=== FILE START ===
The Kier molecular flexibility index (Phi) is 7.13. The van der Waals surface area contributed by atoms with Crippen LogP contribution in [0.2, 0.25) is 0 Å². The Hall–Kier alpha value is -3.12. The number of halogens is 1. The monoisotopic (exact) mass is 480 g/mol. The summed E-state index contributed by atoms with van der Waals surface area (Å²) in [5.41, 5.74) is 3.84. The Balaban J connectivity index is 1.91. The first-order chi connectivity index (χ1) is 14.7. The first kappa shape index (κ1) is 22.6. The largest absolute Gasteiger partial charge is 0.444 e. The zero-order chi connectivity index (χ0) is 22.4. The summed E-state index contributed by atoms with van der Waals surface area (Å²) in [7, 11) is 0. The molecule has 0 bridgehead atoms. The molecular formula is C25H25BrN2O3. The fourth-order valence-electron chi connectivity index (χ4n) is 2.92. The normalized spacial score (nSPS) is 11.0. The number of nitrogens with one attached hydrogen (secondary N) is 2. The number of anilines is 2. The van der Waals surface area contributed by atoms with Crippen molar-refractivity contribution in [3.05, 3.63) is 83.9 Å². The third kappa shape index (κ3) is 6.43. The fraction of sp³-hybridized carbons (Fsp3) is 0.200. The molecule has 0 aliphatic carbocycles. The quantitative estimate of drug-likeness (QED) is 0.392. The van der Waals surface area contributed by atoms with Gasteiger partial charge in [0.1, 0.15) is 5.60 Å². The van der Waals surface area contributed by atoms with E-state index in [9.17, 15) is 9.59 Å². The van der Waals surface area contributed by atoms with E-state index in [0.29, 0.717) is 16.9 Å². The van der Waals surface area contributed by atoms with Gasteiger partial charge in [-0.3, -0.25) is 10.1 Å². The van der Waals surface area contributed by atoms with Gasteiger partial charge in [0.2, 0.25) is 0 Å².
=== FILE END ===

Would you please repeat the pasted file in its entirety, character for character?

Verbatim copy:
The Kier molecular flexibility index (Phi) is 7.13. The van der Waals surface area contributed by atoms with Crippen LogP contribution in [0.2, 0.25) is 0 Å². The Hall–Kier alpha value is -3.12. The number of halogens is 1. The monoisotopic (exact) mass is 480 g/mol. The summed E-state index contributed by atoms with van der Waals surface area (Å²) in [5.41, 5.74) is 3.84. The Balaban J connectivity index is 1.91. The first-order chi connectivity index (χ1) is 14.7. The first kappa shape index (κ1) is 22.6. The largest absolute Gasteiger partial charge is 0.444 e. The zero-order chi connectivity index (χ0) is 22.4. The summed E-state index contributed by atoms with van der Waals surface area (Å²) in [7, 11) is 0. The molecule has 0 bridgehead atoms. The molecular formula is C25H25BrN2O3. The fourth-order valence-electron chi connectivity index (χ4n) is 2.92. The normalized spacial score (nSPS) is 11.0. The number of nitrogens with one attached hydrogen (secondary N) is 2. The number of anilines is 2. The van der Waals surface area contributed by atoms with Crippen molar-refractivity contribution in [3.05, 3.63) is 83.9 Å². The third kappa shape index (κ3) is 6.43. The fraction of sp³-hybridized carbons (Fsp3) is 0.200. The molecule has 0 aliphatic carbocycles. The quantitative estimate of drug-likeness (QED) is 0.392. The van der Waals surface area contributed by atoms with Gasteiger partial charge in [0.1, 0.15) is 5.60 Å². The van der Waals surface area contributed by atoms with E-state index in [9.17, 15) is 9.59 Å². The van der Waals surface area contributed by atoms with E-state index in [0.29, 0.717) is 16.9 Å². The van der Waals surface area contributed by atoms with Gasteiger partial charge in [-0.3, -0.25) is 10.1 Å². The van der Waals surface area contributed by atoms with Gasteiger partial charge in [0.2, 0.25) is 0 Å².